November 23, 2015
1 Corinthians 15:1-11
3 For what I received I passed on to you as of first importance: that Christ died for our sins according to the Scriptures, 4 that he was buried, that he was raised on the third day according to the Scriptures, 5 and that he appeared to Cephas, and then to the Twelve.6 After that, he appeared to more than five hundred of the brothers and sisters at the same time, most of whom are still living, though some have fallen asleep. 7 Then he appeared to James, then to all the apostles, 8 and last of all he appeared to me also, as to one abnormally born.9 For I am the least of the apostles and do not even deserve to be called an apostle, because I persecuted the church of God. 10 But by the grace of God I am what I am, and his grace to me was not without effect. No, I worked harder than all of them—yet not I, but the grace of God that was with me. 11 Whether, then, it is I or they, this is what we preach, and this is what you believed.
TO THOSE SANCTIFIED IN CHRIST JESUS AND CALLED TO BE HIS HOLY PEOPLE (i.e. “US”):
What is the Gospel? If someone asked you to answer the question, how would you do it?
Perhaps the bigger question is where do you start. Does the Gospel begin with a problem? Must you have bad news in order to have good news? Is the Gospel a bad news—good news scenario? The short answer: No.
The Gospel does not begin with sin. The Gospel begins with God’s good Creation. The Gospel begins with a world where the crowning creation are the image bearers of God. We talk so much about original sin, when we need to remember what preceded sin—original Goodness and Glory. The good news is God created a world filled with righteousness, peace and joy in the Holy Spirit.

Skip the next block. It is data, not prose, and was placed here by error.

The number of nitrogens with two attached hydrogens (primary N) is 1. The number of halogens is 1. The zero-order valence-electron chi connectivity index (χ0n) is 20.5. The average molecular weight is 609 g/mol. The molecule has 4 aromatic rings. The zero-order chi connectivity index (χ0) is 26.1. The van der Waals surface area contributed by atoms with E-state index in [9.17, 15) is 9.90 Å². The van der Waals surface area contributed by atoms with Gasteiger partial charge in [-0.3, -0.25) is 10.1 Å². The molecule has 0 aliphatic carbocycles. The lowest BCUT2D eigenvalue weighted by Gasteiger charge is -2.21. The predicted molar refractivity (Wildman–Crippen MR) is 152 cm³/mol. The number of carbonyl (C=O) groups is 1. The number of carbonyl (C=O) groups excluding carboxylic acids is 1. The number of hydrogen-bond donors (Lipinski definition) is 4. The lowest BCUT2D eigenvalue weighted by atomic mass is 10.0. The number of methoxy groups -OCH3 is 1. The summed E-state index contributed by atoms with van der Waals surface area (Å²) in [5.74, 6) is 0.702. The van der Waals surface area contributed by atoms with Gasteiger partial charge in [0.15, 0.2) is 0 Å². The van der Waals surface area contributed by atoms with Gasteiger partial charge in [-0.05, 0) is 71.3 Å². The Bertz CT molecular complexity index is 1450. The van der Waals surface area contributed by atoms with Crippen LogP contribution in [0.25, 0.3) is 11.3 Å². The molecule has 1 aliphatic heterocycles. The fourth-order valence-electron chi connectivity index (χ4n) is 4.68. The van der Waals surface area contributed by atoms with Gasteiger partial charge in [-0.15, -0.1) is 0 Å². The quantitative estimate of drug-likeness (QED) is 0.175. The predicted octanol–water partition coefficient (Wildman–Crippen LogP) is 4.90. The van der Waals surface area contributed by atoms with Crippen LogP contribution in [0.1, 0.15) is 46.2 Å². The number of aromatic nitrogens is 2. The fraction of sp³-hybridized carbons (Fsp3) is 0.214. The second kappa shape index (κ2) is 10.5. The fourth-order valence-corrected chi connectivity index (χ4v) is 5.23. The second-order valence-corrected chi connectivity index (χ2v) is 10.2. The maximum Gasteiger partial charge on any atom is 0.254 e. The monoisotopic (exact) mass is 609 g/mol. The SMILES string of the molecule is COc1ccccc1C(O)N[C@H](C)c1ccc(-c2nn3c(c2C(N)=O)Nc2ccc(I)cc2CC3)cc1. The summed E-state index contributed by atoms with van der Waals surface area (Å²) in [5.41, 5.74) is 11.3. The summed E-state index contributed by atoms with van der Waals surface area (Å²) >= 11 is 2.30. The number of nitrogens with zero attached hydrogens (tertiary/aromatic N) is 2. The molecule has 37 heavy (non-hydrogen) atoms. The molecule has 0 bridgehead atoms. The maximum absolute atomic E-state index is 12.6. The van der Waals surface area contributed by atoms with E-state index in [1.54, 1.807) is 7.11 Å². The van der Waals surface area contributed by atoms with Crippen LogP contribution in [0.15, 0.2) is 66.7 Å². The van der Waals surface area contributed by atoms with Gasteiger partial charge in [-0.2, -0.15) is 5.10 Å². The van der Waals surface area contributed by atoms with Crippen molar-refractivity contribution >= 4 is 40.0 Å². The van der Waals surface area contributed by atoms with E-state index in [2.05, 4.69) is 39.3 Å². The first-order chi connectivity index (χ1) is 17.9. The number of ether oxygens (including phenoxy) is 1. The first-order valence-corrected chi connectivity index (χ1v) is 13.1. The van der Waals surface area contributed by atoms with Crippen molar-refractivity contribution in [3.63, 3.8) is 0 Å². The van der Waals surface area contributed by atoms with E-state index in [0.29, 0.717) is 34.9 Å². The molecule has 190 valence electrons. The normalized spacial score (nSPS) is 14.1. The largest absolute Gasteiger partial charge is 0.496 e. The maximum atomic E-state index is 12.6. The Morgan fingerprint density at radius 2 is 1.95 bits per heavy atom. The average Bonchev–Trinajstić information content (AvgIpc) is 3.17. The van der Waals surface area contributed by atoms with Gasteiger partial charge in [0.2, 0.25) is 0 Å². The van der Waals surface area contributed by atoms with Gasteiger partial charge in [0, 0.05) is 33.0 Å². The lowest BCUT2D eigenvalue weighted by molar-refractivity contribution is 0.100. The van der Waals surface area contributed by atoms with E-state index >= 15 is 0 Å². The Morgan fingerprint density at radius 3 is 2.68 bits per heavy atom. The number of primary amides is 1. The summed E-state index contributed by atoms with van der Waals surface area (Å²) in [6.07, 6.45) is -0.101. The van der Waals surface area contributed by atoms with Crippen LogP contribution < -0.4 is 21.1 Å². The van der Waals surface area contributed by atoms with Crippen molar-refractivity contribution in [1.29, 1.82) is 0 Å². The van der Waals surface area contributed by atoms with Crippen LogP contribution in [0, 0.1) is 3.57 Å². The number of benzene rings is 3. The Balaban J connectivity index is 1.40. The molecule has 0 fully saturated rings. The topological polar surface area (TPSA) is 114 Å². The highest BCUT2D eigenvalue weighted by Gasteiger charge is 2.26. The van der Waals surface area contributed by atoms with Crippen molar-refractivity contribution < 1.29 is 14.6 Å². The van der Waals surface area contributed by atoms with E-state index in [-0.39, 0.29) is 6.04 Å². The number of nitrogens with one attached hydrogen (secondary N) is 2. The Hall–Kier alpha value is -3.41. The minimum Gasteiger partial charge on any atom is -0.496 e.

O.K., I think I made a mistake. I could go back and erase the prior material, but I will leave it in order to demonstrate the kind of thinking I’m trying to correct. The first mistake is to think the Gospel begins with the problem—sin. The second mistake is to think the Gospel begins with Creation—culminating with the creation of people.
The Gospel begins much earlier than sin or creation or people. How about an obvious insight? The Gospel begins with God. The good news is before anything else, there was God. Putting it that way is not enough though. Who is God? What is God like? Is this God like Allah? The Gospel begins with God, who is Father, Son and Holy Spirit, a Triune Community of Holy Love, who existed before time and exists beyond time and who will exist eternally after time ends. The Gospel begins with perfect love in the perfect union of a God who is three in one. This is very, very good news.
At the core of all eternity dwells the Triune God of perfect unity in a community of holy, creative love. From this eternal community comes a Creation of extravagant diversity. Only after all of this unprecedented, unequaled glory and goodness do we get the bad news of sin and death. Sin and death and evil are a major problem for the world and the human race, but not for God. That’s good news. Because the gospel does not begin with sin it will not let sin prevail. The overwhelming love of God overcomes sin in a way only divine love could do.
For what I received I passed on to you as of first importance: that Christ died for our sins according to the Scriptures, 4 that he was buried, that he was raised on the third day according to the Scriptures,
Where does the Gospel begin? It matters what you think.
CALLED WITH YOU TO BE HIS HOLY PEOPLE.
- What are the implications of beginning the Gospel with sin?
- What are the implications of beginning the Gospel with Creation?
- What are the implications of beginning the Gospel with God: Father, Son and Holy Spirit?
- If the magnitude of God’s goodness is incomparably greater than the magnitude of sin why do we struggle so with sin?
- What will it take for the Gospel to take on greater power in our own lives?
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J.D. Walt serves as Seedbed’s Sower in Chief. firstname.lastname@example.org.